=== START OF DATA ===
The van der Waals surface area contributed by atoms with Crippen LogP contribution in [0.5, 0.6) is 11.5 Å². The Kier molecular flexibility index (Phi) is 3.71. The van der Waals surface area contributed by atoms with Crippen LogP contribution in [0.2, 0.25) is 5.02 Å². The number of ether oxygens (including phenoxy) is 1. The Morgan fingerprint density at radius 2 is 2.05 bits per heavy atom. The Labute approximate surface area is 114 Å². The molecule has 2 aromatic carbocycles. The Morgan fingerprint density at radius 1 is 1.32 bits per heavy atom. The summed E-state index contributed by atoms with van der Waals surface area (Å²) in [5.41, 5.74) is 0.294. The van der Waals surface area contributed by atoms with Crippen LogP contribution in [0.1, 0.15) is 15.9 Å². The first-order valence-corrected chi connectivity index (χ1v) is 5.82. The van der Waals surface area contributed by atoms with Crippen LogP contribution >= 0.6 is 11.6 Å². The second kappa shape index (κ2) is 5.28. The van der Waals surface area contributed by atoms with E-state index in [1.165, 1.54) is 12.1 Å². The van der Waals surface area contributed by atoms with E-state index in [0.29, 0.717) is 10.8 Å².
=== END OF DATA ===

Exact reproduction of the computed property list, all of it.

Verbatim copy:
The van der Waals surface area contributed by atoms with Crippen LogP contribution in [0.5, 0.6) is 11.5 Å². The Kier molecular flexibility index (Phi) is 3.71. The van der Waals surface area contributed by atoms with Crippen LogP contribution in [0.2, 0.25) is 5.02 Å². The number of ether oxygens (including phenoxy) is 1. The Morgan fingerprint density at radius 2 is 2.05 bits per heavy atom. The Labute approximate surface area is 114 Å². The molecule has 2 aromatic carbocycles. The Morgan fingerprint density at radius 1 is 1.32 bits per heavy atom. The summed E-state index contributed by atoms with van der Waals surface area (Å²) in [5.41, 5.74) is 0.294. The van der Waals surface area contributed by atoms with Crippen LogP contribution in [0.1, 0.15) is 15.9 Å². The first-order valence-corrected chi connectivity index (χ1v) is 5.82. The van der Waals surface area contributed by atoms with Crippen LogP contribution >= 0.6 is 11.6 Å². The second kappa shape index (κ2) is 5.28. The van der Waals surface area contributed by atoms with E-state index in [1.165, 1.54) is 12.1 Å². The van der Waals surface area contributed by atoms with E-state index in [0.29, 0.717) is 10.8 Å².